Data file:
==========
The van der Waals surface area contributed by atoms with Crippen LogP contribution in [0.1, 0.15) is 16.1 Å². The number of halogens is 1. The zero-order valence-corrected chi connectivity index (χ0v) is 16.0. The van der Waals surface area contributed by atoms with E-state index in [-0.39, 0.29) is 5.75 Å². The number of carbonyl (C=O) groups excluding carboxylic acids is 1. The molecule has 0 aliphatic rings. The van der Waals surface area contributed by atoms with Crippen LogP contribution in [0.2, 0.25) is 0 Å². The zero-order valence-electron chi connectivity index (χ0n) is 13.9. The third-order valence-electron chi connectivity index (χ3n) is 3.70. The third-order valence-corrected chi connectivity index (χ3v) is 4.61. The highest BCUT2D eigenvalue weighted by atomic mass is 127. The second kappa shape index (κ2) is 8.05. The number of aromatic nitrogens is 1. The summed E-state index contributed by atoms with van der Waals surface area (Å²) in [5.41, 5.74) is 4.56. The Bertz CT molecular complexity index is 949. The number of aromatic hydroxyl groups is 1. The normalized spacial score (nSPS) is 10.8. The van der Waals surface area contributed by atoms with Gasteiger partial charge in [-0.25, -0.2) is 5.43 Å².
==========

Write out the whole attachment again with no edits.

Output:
The van der Waals surface area contributed by atoms with Crippen LogP contribution in [0.1, 0.15) is 16.1 Å². The number of halogens is 1. The zero-order valence-corrected chi connectivity index (χ0v) is 16.0. The van der Waals surface area contributed by atoms with E-state index in [-0.39, 0.29) is 5.75 Å². The number of carbonyl (C=O) groups excluding carboxylic acids is 1. The molecule has 0 aliphatic rings. The van der Waals surface area contributed by atoms with Crippen LogP contribution in [0.2, 0.25) is 0 Å². The zero-order valence-electron chi connectivity index (χ0n) is 13.9. The third-order valence-electron chi connectivity index (χ3n) is 3.70. The third-order valence-corrected chi connectivity index (χ3v) is 4.61. The highest BCUT2D eigenvalue weighted by atomic mass is 127. The second kappa shape index (κ2) is 8.05. The number of aromatic nitrogens is 1. The summed E-state index contributed by atoms with van der Waals surface area (Å²) in [5.41, 5.74) is 4.56. The Bertz CT molecular complexity index is 949. The number of aromatic hydroxyl groups is 1. The normalized spacial score (nSPS) is 10.8. The van der Waals surface area contributed by atoms with Gasteiger partial charge in [-0.25, -0.2) is 5.43 Å².